“Shaving” By Leslie Norris – TAH
“Shaving” By Leslie Norris – TAH
In the story “Shaving,” by Leslie Norris, a sixteen-year-old Rugby player, Barry, changes and accepts the inevitability of his father’s death. Barry’s character and maturity are changed as he dealt with the emotional crisis before him. The author’s use of physical description, nature, and the ritual of shaving reinforce Barry’s transition from boyhood to the responsibilities of manhood.
Leslie Norris uses the physical traits of Barry’s coat, strength in sports, and hands as examples of physical changes from boyhood to manhood. The coat, which is now very tight on Barry’s body, leads him to reevaluate his self-perception. Norris makes this point explicitly in the opening paragraph: He flexed his shoulders against the tightness of his jacket and was surprised again by the unexpected weight of his muscles, the thickening strength of his body. A few years back, he thought, he had been a small unimportant boy, one of a swarming gang laughing and jostling to school, hardly aware that he possessed and identity. But time had transformed him. He walked solidly now, and often alone”¦ the rooms in which all his life he’d moved had grown too small for him.
Barry was characterized as being tall, athletic, strongly made, and his hands and feet were adult like and heavy. The author defines Barry’s athletic abilities to be reflective of a person who might be popular among his peers. Norris discussed Barry’s athletic talent as Barry reflects on his recent win, in the following passage: He thought of the easy certainty with which he’d caught the ball before his second try; casually, almost arrogantly he had taken it on the tips of his fingers, on his full burst for the line, breaking the fullbacks tackle.
Nobody could have stopped him”¦ After Barry shaved his father, the author described Barry’s hands as, “The fingers were short and strong, the little fingers slightly crooked, and soft dark hair grew on the backs of his hands and his fingers just above the knuckles. Not very long ago they had been small bare hands, not very long ago,” showing the author pointing out the growth rate, at which, Barry had progressed since his father had become ill and weak inferring his maturity through growth.
The author used nature to reinforce Barry’s transition to manhood by using the season spring and the month April as connotations to setting the tone of the story and by eluding to the emotional dilemmas of the adult crisis in which Barry will undergo, the loss of his father, through symbolism. The story was set in the month of April, in spring, which is very significant to the tone of rebirth that Norris was trying to incorporate in the story. April, a time of new life and beginning, was symbolic to the rebirth of Barry into manhood. Norris displays the significance of nature to implicate Barry’s inevitable transition in the final paragraph: “But now the window was full in the beam of the dying sunlight, and Barry stood there, illuminated in its golden warmth for a whole minute, knowing it would soon be gone,” was symbolic of the last minutes Barry has before his father dies, where “the dying sunlight” was symbolic of Barry’s father, and “the window” was symbolic of the life of the other characters in the story, and “”¦soon to be gone,” being his father’s inevitable death.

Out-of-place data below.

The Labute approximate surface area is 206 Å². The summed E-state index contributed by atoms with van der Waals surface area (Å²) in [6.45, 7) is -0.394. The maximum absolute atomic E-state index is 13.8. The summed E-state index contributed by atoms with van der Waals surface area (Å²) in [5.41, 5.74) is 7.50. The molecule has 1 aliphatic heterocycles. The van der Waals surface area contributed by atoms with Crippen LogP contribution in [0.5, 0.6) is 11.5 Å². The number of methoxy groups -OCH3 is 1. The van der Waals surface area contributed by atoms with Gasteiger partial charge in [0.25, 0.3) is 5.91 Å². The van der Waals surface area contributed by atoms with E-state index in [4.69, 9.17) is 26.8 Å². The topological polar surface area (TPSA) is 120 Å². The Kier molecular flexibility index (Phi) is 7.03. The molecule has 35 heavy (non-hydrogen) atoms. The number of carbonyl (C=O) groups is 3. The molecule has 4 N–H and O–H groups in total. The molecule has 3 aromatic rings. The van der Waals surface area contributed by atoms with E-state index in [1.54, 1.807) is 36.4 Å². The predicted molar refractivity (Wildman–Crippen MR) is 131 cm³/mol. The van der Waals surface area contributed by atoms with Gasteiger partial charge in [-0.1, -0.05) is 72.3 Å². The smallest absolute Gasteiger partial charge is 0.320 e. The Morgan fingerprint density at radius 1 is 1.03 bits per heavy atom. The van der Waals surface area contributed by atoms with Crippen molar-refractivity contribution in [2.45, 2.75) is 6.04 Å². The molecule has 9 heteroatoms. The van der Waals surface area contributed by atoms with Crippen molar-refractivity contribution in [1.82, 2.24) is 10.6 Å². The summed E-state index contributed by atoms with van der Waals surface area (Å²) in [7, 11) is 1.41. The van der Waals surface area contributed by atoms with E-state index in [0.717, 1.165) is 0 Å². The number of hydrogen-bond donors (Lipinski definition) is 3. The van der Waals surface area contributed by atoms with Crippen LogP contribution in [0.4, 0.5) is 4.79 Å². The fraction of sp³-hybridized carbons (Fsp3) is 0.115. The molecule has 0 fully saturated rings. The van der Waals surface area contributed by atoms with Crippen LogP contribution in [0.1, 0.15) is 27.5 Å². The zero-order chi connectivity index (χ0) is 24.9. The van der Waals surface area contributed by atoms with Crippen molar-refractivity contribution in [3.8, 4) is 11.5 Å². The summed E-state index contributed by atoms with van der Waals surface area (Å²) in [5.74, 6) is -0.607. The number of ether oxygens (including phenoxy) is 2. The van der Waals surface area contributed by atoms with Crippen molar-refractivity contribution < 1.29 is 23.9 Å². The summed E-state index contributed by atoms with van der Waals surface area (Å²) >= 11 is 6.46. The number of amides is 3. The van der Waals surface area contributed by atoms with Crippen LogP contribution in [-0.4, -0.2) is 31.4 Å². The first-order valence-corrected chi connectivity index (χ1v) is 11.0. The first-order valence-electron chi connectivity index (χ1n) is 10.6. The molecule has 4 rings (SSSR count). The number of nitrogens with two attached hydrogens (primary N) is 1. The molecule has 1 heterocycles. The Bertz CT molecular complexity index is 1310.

Barry’s care and display of expertise in the preparations of the ritual of shaving shows his transition into adulthood by not only caring for his father’s needs and how his father would have executed the ritual of shaving, but also by Barry’s remembrance of his childhood and the transfiguration that took place when his father sanctioned his son to perform the act of shaving, while his father was sick. The entire sequence of Barry washing his hands and cleaning the blade was ritualistic to his father’s previous life, a life as a being of independence. The precision Barry took in the preparations previous to shaving his father, displays the presence and concern he had for his father’s life. Norris explained this show of concern and care Barry took in the preparations of shaving in the paragraph: Methodically he set everything on a tray, razor, soap, brush, towels.
Testing the hot water with a finger, he filled the mug and put that, too, on the tray. His care was absorbed, ritualistic. Satisfied that his preparations were complete, he went downstairs, carrying the tray with one hand. Barry’s remembrance of his childhood symbolized how his father did things in his time of good health the author examined the childhood memory in the paragraph: “¦ Then his father would renew the lather with a few sweeps of his brush, one with ivory handle and the bristles worn, which he still used. Barry held his father like a child; “Barry cradled his father’s head in the crook of his left arm, so that the man could tilt back his head, exposing the throat”¦ Barry was filled with unreasoning protective love,” which clearly exhibited Barry and his father in an exchange of roles, father becoming child and child becoming father, which reinforced Barry’s transition into manhood from childhood.